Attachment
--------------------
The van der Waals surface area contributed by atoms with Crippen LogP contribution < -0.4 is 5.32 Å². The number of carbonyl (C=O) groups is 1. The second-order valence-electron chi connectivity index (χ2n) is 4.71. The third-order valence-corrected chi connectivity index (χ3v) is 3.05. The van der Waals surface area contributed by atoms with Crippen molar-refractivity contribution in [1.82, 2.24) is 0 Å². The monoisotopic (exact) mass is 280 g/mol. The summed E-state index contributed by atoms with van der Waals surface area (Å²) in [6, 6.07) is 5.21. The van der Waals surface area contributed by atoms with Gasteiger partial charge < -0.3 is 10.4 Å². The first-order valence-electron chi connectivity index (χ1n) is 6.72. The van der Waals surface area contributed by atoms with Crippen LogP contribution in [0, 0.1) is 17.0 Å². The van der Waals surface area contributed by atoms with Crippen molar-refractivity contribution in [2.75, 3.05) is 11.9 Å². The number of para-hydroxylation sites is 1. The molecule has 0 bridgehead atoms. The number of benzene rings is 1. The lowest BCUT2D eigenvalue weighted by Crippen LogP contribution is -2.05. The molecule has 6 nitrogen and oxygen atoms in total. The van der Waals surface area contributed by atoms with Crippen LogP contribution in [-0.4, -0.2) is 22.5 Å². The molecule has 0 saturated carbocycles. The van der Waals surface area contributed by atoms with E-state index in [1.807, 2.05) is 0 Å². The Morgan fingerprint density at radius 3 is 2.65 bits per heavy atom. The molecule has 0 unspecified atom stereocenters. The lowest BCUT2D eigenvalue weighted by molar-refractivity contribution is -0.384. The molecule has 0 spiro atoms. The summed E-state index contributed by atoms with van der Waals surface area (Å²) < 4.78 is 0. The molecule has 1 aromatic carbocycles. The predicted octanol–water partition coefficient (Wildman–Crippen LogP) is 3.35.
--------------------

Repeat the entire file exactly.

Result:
The van der Waals surface area contributed by atoms with Crippen LogP contribution < -0.4 is 5.32 Å². The number of carbonyl (C=O) groups is 1. The second-order valence-electron chi connectivity index (χ2n) is 4.71. The third-order valence-corrected chi connectivity index (χ3v) is 3.05. The van der Waals surface area contributed by atoms with Crippen molar-refractivity contribution in [1.82, 2.24) is 0 Å². The monoisotopic (exact) mass is 280 g/mol. The summed E-state index contributed by atoms with van der Waals surface area (Å²) in [6, 6.07) is 5.21. The van der Waals surface area contributed by atoms with Gasteiger partial charge < -0.3 is 10.4 Å². The first-order valence-electron chi connectivity index (χ1n) is 6.72. The van der Waals surface area contributed by atoms with Crippen LogP contribution in [0, 0.1) is 17.0 Å². The van der Waals surface area contributed by atoms with Crippen molar-refractivity contribution in [2.75, 3.05) is 11.9 Å². The number of para-hydroxylation sites is 1. The molecule has 0 bridgehead atoms. The number of benzene rings is 1. The lowest BCUT2D eigenvalue weighted by Crippen LogP contribution is -2.05. The molecule has 6 nitrogen and oxygen atoms in total. The van der Waals surface area contributed by atoms with Crippen LogP contribution in [-0.4, -0.2) is 22.5 Å². The molecule has 0 saturated carbocycles. The van der Waals surface area contributed by atoms with E-state index in [1.807, 2.05) is 0 Å². The Morgan fingerprint density at radius 3 is 2.65 bits per heavy atom. The molecule has 0 unspecified atom stereocenters. The lowest BCUT2D eigenvalue weighted by molar-refractivity contribution is -0.384. The molecule has 0 spiro atoms. The summed E-state index contributed by atoms with van der Waals surface area (Å²) < 4.78 is 0. The molecule has 1 aromatic carbocycles. The predicted octanol–water partition coefficient (Wildman–Crippen LogP) is 3.35.